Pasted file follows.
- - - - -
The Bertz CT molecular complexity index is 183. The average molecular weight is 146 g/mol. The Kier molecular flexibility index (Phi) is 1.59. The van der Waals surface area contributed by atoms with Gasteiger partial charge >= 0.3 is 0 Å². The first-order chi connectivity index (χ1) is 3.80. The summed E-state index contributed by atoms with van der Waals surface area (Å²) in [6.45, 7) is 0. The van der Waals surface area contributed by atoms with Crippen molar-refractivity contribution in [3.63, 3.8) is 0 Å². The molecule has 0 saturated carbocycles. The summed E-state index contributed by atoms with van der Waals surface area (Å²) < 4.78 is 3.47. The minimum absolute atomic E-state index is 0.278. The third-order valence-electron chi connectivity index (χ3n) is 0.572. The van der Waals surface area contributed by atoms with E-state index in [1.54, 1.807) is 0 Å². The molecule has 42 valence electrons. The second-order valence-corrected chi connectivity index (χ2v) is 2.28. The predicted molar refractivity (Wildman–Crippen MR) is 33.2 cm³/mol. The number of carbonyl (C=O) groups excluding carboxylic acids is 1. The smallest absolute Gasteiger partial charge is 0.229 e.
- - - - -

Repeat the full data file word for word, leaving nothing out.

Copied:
The Bertz CT molecular complexity index is 183. The average molecular weight is 146 g/mol. The Kier molecular flexibility index (Phi) is 1.59. The van der Waals surface area contributed by atoms with Gasteiger partial charge >= 0.3 is 0 Å². The first-order chi connectivity index (χ1) is 3.80. The summed E-state index contributed by atoms with van der Waals surface area (Å²) in [6.45, 7) is 0. The van der Waals surface area contributed by atoms with Crippen molar-refractivity contribution in [3.63, 3.8) is 0 Å². The molecule has 0 saturated carbocycles. The summed E-state index contributed by atoms with van der Waals surface area (Å²) < 4.78 is 3.47. The minimum absolute atomic E-state index is 0.278. The third-order valence-electron chi connectivity index (χ3n) is 0.572. The van der Waals surface area contributed by atoms with E-state index in [1.54, 1.807) is 0 Å². The molecule has 42 valence electrons. The second-order valence-corrected chi connectivity index (χ2v) is 2.28. The predicted molar refractivity (Wildman–Crippen MR) is 33.2 cm³/mol. The number of carbonyl (C=O) groups excluding carboxylic acids is 1. The smallest absolute Gasteiger partial charge is 0.229 e.